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Game-Changer: Journalist Uncovers Devastating Contradiction to WaPo's Ford Story

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The controversy surrounding Supreme Court nominee Brett Kavanaugh is exploding … but at the same time, details from his accuser are imploding.

At the center of the firestorm is a claim by University of Palo Alto Professor Christine Blasey Ford that the widely respected federal judge groped her at a drunken party nearly 40 years ago. Her memory of the alleged incident is hazy at best, and it looks increasingly unlikely that the incident happened as she said.

Still, The Washington Post knows a scoop when it sees one. Eager to jump on the story, the newspaper published an article on Sept. 16 that seemed to side with Ford, or at least treat her scandalous claim as credible.

On Saturday, however, well-known journalist Kimberley Strassel of The Wall Street Journal tore into The Post’s story. In a series of thought-provoking tweets on her Twitter account, Strassel pointed out a big problem with the anti-Kavanaugh story … and at the very least, it leaves serious questions for the newspaper to answer.

Strassel explained that The Washington Post story that torpedoed Kavanaugh’s confirmation has a major inaccuracy at its core, and that the newspaper’s explanation for this error makes no sense.

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In notes from the family therapist to whom Ford described the alleged assault in 2012, there are four boys mentioned as being involved in the incident, which, if true, happened when the Supreme Court nominee was just 17.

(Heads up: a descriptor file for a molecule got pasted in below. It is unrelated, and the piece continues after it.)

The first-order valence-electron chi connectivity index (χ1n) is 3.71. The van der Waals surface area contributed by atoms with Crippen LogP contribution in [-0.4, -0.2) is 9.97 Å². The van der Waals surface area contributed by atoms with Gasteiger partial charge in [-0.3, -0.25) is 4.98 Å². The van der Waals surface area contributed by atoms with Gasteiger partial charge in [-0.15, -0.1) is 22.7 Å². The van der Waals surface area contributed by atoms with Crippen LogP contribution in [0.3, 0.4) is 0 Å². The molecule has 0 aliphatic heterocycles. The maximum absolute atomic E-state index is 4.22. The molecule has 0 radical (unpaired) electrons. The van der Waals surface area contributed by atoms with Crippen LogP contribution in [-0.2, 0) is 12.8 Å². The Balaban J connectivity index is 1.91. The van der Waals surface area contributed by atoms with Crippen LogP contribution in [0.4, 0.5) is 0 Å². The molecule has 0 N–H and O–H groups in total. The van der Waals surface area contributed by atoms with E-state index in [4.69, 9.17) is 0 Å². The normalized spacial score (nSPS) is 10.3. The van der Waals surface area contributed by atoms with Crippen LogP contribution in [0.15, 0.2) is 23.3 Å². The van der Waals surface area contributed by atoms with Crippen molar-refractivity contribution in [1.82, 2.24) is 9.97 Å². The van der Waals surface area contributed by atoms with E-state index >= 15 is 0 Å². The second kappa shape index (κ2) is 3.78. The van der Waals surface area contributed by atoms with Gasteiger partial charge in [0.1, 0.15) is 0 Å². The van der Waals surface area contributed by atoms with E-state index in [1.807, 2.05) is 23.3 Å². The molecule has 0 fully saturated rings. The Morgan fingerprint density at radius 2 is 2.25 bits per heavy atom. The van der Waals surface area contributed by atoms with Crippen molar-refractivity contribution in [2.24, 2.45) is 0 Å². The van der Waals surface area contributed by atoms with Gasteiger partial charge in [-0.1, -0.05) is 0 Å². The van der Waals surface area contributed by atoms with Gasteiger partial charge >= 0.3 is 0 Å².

However, Ford claimed that those notes were actually wrong — which is exactly what The Post told its readers:

“The notes say four boys were involved, a discrepancy Ford says was an error on the therapist’s part. Ford said there were four boys at the party but only two in the room,” The Post reported.

However, Strassel reported that she’d obtained an email written by Emma Brown, the reporter who wrote the story, to alleged witness Mark Judge. The email was written the day The Post story appeared.

The email describes a different makeup of the party — it was not four boys, as The Post reported. It was three boys and two girls.

So, according to Strassel, what Brown wrote in an email to Judge was different from the account presented in The Post’s story. The Post reporter was writing one thing in an email, and something different in the newspaper for the public.

“Wait, say what?” declared Strassel on Twitter. “WaPo reports publicly that Ford says it was ‘four boys,’ even after WaPo reporter tells Judge that Ford had told her it was three boys and a girl.”

And that, Strassel wrote on Twitter, is a “huge problem” for Ford’s credbility, as well as the credibility of The Washington Post.

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“This was just a week ago, and we have Ford giving two different accounts of who was present,” Strassel continued. “Four boys. No, three boys, one girl. Either way, therapist notes from 2012 definitively say four boys, which Ford didn’t dispute. But now… a girl!”